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F1 Advent Calendar 2012 (Day 14) - Goodbye Sid // The Formula One world pays tribute to Professor Sid Watkins

Published by Christine

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Hello there, welcome, this is the F1 Advent Calendar 2012. We’re well into the second half of the season now, but it wasn’t all fun, games and happiness. This is one of the key moments of the season, and it’s a sad one. Day Fourteen - Goodbye Sid.

Professor Sid Watkins died on the 12th September 2012, aged 84. He was a much-loved member of the paddock for all his work on Formula One safety and medical enhancements within the sport. Safety within F1 is one of the most visible improvements there has been over the years. Where technology in motorsport is always moving forward, engines, oils, fuel, tyres, it’s hard to see the bigger picture due to the intense secrecy which teams work in.

But, see a driver have a high speed accident, flying up into the air and landing in the barriers with a massive crash, see him walk away from that with just a bruise here or there, and you know that safety within F1 has come on leaps and bounds and a lot of that came at the hands of Sid Watkins.

The Professor had a distinguished career before he became involved in motorsport, working in the Royal Army Medical Corps and as Professor of Neurosurgery at a New York University. Whilst in the States, he got involved in the racing action at Watkins Glen, helping out with his own team of medical professionals and using his own equipment at the circuit.

Then, Watkins met Bernie Ecclestone, and was invited to be the Safety and Medical Delegate in F1. It was 1978, and the sport had seen more than its fair share of deaths. There were still more to come, of course, but as the improvements started to make a difference, the accidents became less lethal. It’s touted as a statistic more times than it should be, but Ayrton Senna’s death was the last on-track in F1, and it was nearly twenty years ago.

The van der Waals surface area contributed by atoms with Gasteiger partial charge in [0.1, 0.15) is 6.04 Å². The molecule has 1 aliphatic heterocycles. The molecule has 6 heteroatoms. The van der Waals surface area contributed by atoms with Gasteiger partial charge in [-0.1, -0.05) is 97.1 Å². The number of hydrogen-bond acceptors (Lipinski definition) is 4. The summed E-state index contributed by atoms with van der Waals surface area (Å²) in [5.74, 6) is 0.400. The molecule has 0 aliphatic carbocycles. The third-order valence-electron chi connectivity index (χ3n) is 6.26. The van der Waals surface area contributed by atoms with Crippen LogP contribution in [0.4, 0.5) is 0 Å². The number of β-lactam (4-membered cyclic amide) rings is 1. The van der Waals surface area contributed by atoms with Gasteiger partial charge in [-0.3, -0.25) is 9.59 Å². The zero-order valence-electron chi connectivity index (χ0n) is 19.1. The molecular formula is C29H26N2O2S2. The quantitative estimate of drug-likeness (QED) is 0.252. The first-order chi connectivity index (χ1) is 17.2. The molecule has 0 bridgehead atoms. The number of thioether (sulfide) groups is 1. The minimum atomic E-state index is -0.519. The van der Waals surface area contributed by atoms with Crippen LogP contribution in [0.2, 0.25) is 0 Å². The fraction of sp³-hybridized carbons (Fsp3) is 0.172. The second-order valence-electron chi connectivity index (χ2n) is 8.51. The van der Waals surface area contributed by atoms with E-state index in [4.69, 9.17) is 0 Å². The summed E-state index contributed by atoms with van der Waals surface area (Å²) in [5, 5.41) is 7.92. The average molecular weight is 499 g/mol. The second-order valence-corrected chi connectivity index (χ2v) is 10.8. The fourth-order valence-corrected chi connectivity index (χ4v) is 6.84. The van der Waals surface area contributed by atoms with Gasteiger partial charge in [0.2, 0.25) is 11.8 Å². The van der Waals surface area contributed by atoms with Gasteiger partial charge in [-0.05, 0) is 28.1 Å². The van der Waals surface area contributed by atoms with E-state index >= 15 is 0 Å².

He worked hard with Max Mosley, Charlie Whiting, Jackie Stewart and many more to push through safety improvements that weren’t always popular but were always much-needed. Even after he stepped down from the delegate role in 2004, he stayed with the sport in various advisory roles within the FIA. He retired as President of the FIA Institute in 2011, but was still given an honorary role within the organisation.

Improvements that Watkins made included demanding more from the circuits, and from Ecclestone himself, things like the Medevac helicopter and the medical car. Following the drivers round the first lap of the Grand Prix - the most incident prone moment of any race - was also something that came from Watkins, keeping the medical car in the vicinity in case the worst should happen.

After his death, many F1 names paid tribute to Watkins, including his replacement (although not any longer), Gary Hartstein, who said: “What he got done was extraordinary, but it was the way he got it done in the face of extraordinary opposition at the time. He kept pushing and pushing so hard to the extent that it is now accepted as the way.”

McLaren chairman Ron Dennis said: “No he wasn’t an driver, no he wasn’t an engineer. No, he wasn’t a designer. He was a doctor and it’s probably fair to say that he did more than anyone, over many years, to make F1 as safe as it is today. Many drivers and ex-drivers owe their lives to his careful and expert work, which resulted in the massive advances in safety levels that today’s drivers possibly take for granted.”

There was a one minute silence at the next race in Singapore, with a book of remembrance made available for the entire paddock to sign. It took pride of place next to a statue of the man himself, which was commissioned the previous year upon his retirement. The book was to be presented to his family on behalf of the entire Formula One community - all of whom are thankful for Watkins’ work and will not forget his tireless efforts to keep the sport safer.

That’s all for this episode of the 2012 F1 Advent Calendar, thank you for joining me today. There are some excellent tributes on Sidepodcast for Sid Watkins, always worth checking out. Meanwhile, join me again next time for another peek behind the doors of our F1 Advent.

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